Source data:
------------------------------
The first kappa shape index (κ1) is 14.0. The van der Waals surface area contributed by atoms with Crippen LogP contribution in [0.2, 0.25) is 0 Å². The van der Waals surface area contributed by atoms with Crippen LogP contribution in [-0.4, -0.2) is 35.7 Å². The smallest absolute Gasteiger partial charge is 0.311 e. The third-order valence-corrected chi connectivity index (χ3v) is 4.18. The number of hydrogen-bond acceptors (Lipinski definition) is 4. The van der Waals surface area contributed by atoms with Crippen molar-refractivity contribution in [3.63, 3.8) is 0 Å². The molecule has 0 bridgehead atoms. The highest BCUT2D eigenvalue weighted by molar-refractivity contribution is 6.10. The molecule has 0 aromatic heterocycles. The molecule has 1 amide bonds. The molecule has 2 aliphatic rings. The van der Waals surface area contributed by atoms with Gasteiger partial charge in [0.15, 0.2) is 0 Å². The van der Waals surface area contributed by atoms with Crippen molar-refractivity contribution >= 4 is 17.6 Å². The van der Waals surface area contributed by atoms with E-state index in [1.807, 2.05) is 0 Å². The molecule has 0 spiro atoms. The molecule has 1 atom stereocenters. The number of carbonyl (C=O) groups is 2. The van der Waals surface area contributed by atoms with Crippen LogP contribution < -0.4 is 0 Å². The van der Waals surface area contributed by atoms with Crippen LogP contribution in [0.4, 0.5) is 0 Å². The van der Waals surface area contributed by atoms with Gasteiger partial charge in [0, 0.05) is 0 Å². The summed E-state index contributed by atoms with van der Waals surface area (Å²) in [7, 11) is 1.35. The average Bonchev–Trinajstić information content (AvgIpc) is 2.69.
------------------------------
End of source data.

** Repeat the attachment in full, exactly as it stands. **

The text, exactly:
The first kappa shape index (κ1) is 14.0. The van der Waals surface area contributed by atoms with Crippen LogP contribution in [0.2, 0.25) is 0 Å². The van der Waals surface area contributed by atoms with Crippen LogP contribution in [-0.4, -0.2) is 35.7 Å². The smallest absolute Gasteiger partial charge is 0.311 e. The third-order valence-corrected chi connectivity index (χ3v) is 4.18. The number of hydrogen-bond acceptors (Lipinski definition) is 4. The van der Waals surface area contributed by atoms with Crippen molar-refractivity contribution in [3.63, 3.8) is 0 Å². The molecule has 0 bridgehead atoms. The highest BCUT2D eigenvalue weighted by molar-refractivity contribution is 6.10. The molecule has 0 aromatic heterocycles. The molecule has 1 amide bonds. The molecule has 2 aliphatic rings. The van der Waals surface area contributed by atoms with Gasteiger partial charge in [0.15, 0.2) is 0 Å². The van der Waals surface area contributed by atoms with Crippen molar-refractivity contribution >= 4 is 17.6 Å². The van der Waals surface area contributed by atoms with E-state index in [1.807, 2.05) is 0 Å². The molecule has 0 spiro atoms. The molecule has 1 atom stereocenters. The number of carbonyl (C=O) groups is 2. The van der Waals surface area contributed by atoms with Crippen LogP contribution < -0.4 is 0 Å². The van der Waals surface area contributed by atoms with Crippen LogP contribution in [0.4, 0.5) is 0 Å². The van der Waals surface area contributed by atoms with Gasteiger partial charge in [0, 0.05) is 0 Å². The summed E-state index contributed by atoms with van der Waals surface area (Å²) in [7, 11) is 1.35. The average Bonchev–Trinajstić information content (AvgIpc) is 2.69.